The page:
It is a common problem for patients having undergone surgical procedures, especially surgery of the abdomen, to suffer from a particular bowel dysfunction called post-surgical (or post-operative) ileus. “Ileus”, as used herein, refers to the obstruction of the bowel or gut, especially the colon. See, e.g., Dorland's Illustrated Medical Dictionary, p. 816, 27th ed. (W. B. Saunders Company, Philadelphia 1988). Ileus should be distinguished from constipation, which refers to infrequent or difficulty in evacuating the feces. See, e.g., Dorland's Illustrated Medical Dictionary, p. 375, 27th ed. (W. B. Saunders Company, Philadelphia 1988). Ileus may be diagnosed by the disruption of normal coordinated movements of the gut, resulting in failure of the propulsion of intestinal contents. See, e.g., Resnick, J. Am. J. of Gastroenterology 1997, 92, 751 and Resnick, J. Am. J. of Gastroenterology, 1997, 92, 934. In some instances, particularly following surgery, including surgery of the abdomen, the bowel dysfunction may become quite severe, lasting for more than a week and affecting more than one portion of the GI tract. This condition is often referred to as post-surgical (or post-operative) paralytic ileus and most frequently occurs after laparotomy (see Livingston, E. H. and Passaro, E. D. Jr. Digestive Diseases and Sciences 1990, 35, 121). Similarly, post-partum ileus is a common problem for women in the period following childbirth, and is thought to be caused by similar fluctuations in natural opioid levels as a result of birthing stress.

Gastrointestinal dysmotility associated with post-surgical ileus is generally most severe in the colon and typically lasts for 3 to 5 days. The administration of opioid analgesics to a patient after surgery may often contribute to bowel dysfunction, thereby delaying recovery of normal bowel function. Since virtually all patients receive opioid analgesics, such as morphine or other narcotics for pain relief after surgery, particularly major surgery, current post-surgical pain treatment may actually slow recovery of normal bowel function, resulting in a delay in hospital discharge and increasing the cost of medical care.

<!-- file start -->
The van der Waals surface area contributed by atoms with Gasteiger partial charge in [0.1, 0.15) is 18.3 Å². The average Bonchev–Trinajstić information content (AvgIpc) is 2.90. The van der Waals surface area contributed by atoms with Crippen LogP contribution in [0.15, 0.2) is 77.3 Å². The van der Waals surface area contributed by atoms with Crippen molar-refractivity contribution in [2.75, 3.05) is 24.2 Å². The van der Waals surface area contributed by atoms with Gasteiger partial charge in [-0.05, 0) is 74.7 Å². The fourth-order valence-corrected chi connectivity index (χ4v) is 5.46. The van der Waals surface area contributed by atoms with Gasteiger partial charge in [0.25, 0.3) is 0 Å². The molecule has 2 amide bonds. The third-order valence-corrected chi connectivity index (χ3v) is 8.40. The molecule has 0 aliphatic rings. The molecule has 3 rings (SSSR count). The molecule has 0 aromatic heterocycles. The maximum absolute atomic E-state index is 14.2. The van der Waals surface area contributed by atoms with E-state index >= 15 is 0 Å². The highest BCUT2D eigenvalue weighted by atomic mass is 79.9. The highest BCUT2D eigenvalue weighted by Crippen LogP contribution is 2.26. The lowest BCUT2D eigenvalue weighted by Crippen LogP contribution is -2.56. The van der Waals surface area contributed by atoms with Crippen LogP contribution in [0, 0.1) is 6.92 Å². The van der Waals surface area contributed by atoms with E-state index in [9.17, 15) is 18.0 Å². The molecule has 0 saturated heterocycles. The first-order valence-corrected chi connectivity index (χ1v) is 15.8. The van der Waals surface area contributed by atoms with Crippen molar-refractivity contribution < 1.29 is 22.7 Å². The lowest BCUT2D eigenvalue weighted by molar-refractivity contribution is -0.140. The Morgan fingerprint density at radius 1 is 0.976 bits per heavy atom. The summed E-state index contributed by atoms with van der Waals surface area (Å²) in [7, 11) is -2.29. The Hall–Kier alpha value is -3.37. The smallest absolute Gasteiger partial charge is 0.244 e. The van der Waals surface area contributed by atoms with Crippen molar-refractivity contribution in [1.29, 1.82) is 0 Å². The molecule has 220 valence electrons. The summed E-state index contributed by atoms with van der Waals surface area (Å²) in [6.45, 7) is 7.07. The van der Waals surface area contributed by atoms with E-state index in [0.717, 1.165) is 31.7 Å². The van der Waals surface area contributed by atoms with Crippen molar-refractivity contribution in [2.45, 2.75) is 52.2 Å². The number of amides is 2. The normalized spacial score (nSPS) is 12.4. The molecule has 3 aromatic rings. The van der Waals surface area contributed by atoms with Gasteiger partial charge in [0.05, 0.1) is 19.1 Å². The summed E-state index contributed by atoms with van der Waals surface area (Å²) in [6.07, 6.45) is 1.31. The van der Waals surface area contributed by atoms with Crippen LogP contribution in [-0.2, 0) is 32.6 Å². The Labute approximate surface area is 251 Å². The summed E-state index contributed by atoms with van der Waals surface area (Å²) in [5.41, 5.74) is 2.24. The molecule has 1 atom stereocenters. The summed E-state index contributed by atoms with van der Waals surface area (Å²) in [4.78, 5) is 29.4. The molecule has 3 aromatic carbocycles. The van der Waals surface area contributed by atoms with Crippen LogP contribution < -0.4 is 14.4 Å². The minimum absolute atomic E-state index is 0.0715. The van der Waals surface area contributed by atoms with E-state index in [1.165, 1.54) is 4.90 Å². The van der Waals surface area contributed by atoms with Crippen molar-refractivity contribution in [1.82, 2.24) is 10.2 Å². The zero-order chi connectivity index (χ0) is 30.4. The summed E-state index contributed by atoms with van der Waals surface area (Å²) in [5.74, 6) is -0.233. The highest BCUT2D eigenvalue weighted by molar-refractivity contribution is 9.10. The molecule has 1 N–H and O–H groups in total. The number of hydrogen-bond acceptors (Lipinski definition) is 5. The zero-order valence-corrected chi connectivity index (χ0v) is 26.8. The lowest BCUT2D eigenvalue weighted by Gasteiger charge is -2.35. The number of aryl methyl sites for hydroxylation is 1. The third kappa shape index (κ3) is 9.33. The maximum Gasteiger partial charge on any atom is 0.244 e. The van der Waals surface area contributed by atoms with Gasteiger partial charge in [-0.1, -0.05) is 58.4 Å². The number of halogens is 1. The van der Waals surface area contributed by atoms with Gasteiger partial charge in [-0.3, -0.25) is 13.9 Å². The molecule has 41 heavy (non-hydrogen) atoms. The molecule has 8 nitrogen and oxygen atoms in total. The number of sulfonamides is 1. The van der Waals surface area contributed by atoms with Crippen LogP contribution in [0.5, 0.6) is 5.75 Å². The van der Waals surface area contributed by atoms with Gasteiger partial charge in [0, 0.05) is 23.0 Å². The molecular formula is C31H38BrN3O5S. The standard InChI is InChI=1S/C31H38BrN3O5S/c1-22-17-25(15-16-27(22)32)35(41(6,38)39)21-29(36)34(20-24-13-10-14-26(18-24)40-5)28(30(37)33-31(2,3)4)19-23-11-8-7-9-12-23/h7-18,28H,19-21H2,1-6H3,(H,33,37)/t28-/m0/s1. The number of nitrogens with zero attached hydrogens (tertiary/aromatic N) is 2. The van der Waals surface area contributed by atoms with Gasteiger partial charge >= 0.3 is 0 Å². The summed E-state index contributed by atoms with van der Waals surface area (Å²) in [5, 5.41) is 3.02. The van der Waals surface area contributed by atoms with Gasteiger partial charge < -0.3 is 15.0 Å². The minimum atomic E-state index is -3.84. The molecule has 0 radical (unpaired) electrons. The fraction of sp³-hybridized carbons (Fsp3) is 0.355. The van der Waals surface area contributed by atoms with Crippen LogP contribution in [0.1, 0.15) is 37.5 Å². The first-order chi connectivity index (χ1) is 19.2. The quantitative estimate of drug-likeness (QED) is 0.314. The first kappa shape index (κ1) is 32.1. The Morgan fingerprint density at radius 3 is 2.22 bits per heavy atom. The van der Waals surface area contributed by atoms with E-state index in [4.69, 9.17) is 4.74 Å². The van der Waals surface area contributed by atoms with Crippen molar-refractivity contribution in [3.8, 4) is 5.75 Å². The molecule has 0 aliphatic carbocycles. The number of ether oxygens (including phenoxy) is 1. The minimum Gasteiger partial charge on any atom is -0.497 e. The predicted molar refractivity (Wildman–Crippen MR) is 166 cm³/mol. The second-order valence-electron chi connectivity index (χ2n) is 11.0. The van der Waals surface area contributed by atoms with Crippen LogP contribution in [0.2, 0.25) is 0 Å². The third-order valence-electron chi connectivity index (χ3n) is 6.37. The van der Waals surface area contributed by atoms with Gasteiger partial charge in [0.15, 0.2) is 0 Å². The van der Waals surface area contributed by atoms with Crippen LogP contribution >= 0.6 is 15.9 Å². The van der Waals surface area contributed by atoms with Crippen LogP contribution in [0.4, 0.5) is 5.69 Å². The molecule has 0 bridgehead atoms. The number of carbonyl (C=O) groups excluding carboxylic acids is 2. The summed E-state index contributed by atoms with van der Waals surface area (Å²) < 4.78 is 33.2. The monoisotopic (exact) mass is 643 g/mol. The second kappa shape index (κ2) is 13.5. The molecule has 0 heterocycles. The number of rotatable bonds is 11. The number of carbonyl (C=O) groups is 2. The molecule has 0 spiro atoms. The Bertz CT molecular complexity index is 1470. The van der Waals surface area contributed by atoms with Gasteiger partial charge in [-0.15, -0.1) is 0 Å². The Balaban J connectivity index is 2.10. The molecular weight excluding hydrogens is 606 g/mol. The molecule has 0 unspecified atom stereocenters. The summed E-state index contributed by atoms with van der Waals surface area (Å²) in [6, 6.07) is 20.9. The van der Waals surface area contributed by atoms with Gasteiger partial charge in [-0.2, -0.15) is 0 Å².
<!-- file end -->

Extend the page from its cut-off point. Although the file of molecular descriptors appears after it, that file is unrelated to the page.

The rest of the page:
Post-surgical ileus may also occur in the absence of exogenous opioid agonists. It would be of benefit to inhibit the natural activity of endogenous opioids during and/or after periods of biological stress such as surgery and childbirth so that ileus and related forms of bowel dysfunction can be prevented or treated. Currently, therapies for ileus include functional stimulation of the intestinal tract, stool softeners, laxatives, lubricants, intravenous hydration, and nasogastric decompression. These prior art methods suffer from drawbacks, for example, as lacking specificity for post-surgical or post-partum ileus. And these prior art methods offer no means for prevention. If ileus could be prevented, hospital stays, recovery times, and medical costs would be significantly decreased in addition to the benefit of minimizing patient discomfort. Thus, drugs which selectively act on opioid receptors in the gut would be ideal candidates for preventing and/or treating post-surgical and post-partum ileus. Of those, drugs that do not interfere with the effects of opioid analgesics in the CNS would be of special benefit in that that may be administered simultaneously for pain management with limited side effects.

Peripheral opioid antagonists that do not cross the blood-brain barrier into the CNS are known in the literature and have been tested in relation to their activity on the GI tract. In U.S. Pat. Nos. 5,250,542, 5,434,171, 5,159,081, and 5,270,328, peripherally selective piperidine-N-alkylcarboxylate opioid antagonists are described as being useful in the treatment of idiopathic constipation, irritable bowel syndrome and opioid-induced constipation. Also, U.S. Pat. No. 4,176,186 describes quaternary derivatives of noroxymorphone (i.e., methylnaltrexone) that are said to prevent or relieve the intestinal immobility side-effect of narcotic analgesics without reducing analgesic effectiveness. U.S. Pat. No. 5,972,954 describes the use of methylnaltrexone, enteric coated methylnaltrexone, or other quaternary derivatives of noroxymorphone for preventing and/or treating opioid- and/or nonopioid-induced side effects associated with opioid administration.

General opioid antagonists such as naloxone and naltrexone have also been implicated as being useful in the treatment of GI tract dysmotility. For example, U.S. Pat. No. 4,987,126 and Kreek, M. J. Schaefer, R. A, Hahn, E. F., Fishman, J. Lancet 1983, 1(8319), 261 disclose naloxone and other morphinan-based opioid antagonists (i.e., naloxone, naltrexone) for the treatment of idiopathic gastrointestinal dysmotility. In addition, naloxone has been shown to effectively treat non-opioid induced bowel obstruction, implying that the drug may act directly on the GI tract or in the brain (Schang, J. C., Devroede, G. Am. J. Gastroenerol. 1985, 80(6), 407). Furthermore, it has been implicated that naloxone may provide therapy for paralytic ileus (Mack, D. J. Fulton, J. D. Br. J. Surg. 1989, 76(10), 1101). However, it is well known that activity of naloxone and related drugs is not limited to peripheral systems and may interfere with the analgesic effects of opioid narcotics.